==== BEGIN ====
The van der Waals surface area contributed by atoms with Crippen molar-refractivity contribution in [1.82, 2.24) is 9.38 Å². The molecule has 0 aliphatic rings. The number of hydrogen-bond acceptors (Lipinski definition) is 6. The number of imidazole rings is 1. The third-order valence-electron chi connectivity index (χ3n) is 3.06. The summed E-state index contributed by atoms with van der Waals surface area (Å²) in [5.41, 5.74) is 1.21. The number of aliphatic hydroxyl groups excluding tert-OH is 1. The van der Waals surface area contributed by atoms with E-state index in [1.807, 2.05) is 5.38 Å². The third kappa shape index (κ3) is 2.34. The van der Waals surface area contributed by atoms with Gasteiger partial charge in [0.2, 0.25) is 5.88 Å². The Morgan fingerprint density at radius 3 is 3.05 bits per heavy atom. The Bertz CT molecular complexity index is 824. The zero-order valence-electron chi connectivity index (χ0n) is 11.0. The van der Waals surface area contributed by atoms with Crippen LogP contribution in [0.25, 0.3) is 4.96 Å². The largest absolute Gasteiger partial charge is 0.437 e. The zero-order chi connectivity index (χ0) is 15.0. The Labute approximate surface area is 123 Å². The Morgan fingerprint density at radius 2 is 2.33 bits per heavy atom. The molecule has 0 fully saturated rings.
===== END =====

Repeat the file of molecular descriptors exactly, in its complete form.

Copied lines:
The van der Waals surface area contributed by atoms with Crippen molar-refractivity contribution in [1.82, 2.24) is 9.38 Å². The molecule has 0 aliphatic rings. The number of hydrogen-bond acceptors (Lipinski definition) is 6. The number of imidazole rings is 1. The third-order valence-electron chi connectivity index (χ3n) is 3.06. The summed E-state index contributed by atoms with van der Waals surface area (Å²) in [5.41, 5.74) is 1.21. The number of aliphatic hydroxyl groups excluding tert-OH is 1. The van der Waals surface area contributed by atoms with E-state index in [1.807, 2.05) is 5.38 Å². The third kappa shape index (κ3) is 2.34. The van der Waals surface area contributed by atoms with Gasteiger partial charge in [0.2, 0.25) is 5.88 Å². The Morgan fingerprint density at radius 3 is 3.05 bits per heavy atom. The Bertz CT molecular complexity index is 824. The zero-order valence-electron chi connectivity index (χ0n) is 11.0. The van der Waals surface area contributed by atoms with Crippen LogP contribution in [0.25, 0.3) is 4.96 Å². The largest absolute Gasteiger partial charge is 0.437 e. The zero-order chi connectivity index (χ0) is 15.0. The Labute approximate surface area is 123 Å². The Morgan fingerprint density at radius 2 is 2.33 bits per heavy atom. The molecule has 0 fully saturated rings.